You will need to quickly assess the situation before you decide what to do. If you feel unsafe acting alone, you can enlist other bystanders to help you out. You may also want to call the police or someone else for assistance. If you do feel safe taking action, Kearl suggests the “fake friend” tactic. This non-confrontational strategy involves pretending to know the person being harassed and engaging them in conversation. Other options include creating a distraction or interruption, physically placing yourself between the harasser and the harassed person and directly telling the harasser to “cut it out,” “back off” or leave the person alone.

How can you help prevent street harassment on campus?

If you are interested in preventing street harassment on and around your college campus, Kearl suggests organizing a forum or discussion group, and/or surveying students to find out about their experiences. “Once you have collected information through one of these methods, you can look for patterns,” says Kearl. “Are there hotspots for harassment? Are there certain times of day when it’s worse? What kinds of harassment are people experiencing?” You can then lead a more targeted response based on what you have learned. You can do sidewalk chalking and hang or pass out fliers in hotspots. If harassment is occurring repeatedly near certain bars, clubs or other establishments, you can enlist the owners and staff in organizing campaigns with you to address the problem.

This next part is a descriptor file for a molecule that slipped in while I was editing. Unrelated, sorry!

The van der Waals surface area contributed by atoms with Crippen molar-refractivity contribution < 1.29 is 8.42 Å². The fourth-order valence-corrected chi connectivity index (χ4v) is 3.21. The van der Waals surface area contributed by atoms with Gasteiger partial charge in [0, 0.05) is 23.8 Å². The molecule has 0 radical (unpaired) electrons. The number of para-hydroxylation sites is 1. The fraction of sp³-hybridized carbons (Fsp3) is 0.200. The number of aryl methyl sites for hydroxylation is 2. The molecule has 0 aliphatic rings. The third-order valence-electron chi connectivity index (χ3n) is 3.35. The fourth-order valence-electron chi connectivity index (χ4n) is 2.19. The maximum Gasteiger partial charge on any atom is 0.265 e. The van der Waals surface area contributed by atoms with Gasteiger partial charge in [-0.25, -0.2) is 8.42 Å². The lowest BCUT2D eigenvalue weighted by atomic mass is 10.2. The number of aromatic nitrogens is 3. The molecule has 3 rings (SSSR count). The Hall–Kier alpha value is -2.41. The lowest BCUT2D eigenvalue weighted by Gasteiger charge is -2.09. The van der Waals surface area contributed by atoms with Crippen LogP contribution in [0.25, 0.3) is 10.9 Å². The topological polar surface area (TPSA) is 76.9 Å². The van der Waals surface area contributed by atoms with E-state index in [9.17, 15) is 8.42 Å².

The 7th annual International Anti-Street Harassment Week is from April 2-8 in 2017. “People can organize events on their campus, like sidewalk chalking, flyering, discussions or art projects,” says Kearl, who is overseeing the initiative.

If you experience street harassment, be prepared and know how to respond as effectively as possible. Call the hotline or reach out to a friend for support if you find yourself struggling after the incident. As Kearl says,Street harassment is a human rights violation. It’s not okay, it’s not funny and it needs to end.” Take the initiative and work toward preventing street harassment on your campus—and beyond.